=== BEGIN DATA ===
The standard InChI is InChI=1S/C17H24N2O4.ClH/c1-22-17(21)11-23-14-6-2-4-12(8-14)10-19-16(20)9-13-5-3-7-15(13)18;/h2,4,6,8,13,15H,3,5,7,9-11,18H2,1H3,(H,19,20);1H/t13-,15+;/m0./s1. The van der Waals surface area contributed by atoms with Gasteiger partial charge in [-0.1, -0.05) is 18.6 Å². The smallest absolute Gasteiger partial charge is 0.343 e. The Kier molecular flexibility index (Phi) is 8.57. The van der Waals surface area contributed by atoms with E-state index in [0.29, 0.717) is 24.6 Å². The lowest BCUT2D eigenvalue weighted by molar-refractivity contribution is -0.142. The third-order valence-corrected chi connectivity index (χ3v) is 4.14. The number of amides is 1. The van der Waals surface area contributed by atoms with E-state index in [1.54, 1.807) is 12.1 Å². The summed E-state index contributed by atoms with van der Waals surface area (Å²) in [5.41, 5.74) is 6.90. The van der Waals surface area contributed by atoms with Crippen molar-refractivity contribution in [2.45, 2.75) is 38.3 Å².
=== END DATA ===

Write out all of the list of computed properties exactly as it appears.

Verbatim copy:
The standard InChI is InChI=1S/C17H24N2O4.ClH/c1-22-17(21)11-23-14-6-2-4-12(8-14)10-19-16(20)9-13-5-3-7-15(13)18;/h2,4,6,8,13,15H,3,5,7,9-11,18H2,1H3,(H,19,20);1H/t13-,15+;/m0./s1. The van der Waals surface area contributed by atoms with Gasteiger partial charge in [-0.1, -0.05) is 18.6 Å². The smallest absolute Gasteiger partial charge is 0.343 e. The Kier molecular flexibility index (Phi) is 8.57. The van der Waals surface area contributed by atoms with E-state index in [0.29, 0.717) is 24.6 Å². The lowest BCUT2D eigenvalue weighted by molar-refractivity contribution is -0.142. The third-order valence-corrected chi connectivity index (χ3v) is 4.14. The number of amides is 1. The van der Waals surface area contributed by atoms with E-state index in [1.54, 1.807) is 12.1 Å². The summed E-state index contributed by atoms with van der Waals surface area (Å²) in [5.41, 5.74) is 6.90. The van der Waals surface area contributed by atoms with Crippen molar-refractivity contribution in [2.45, 2.75) is 38.3 Å².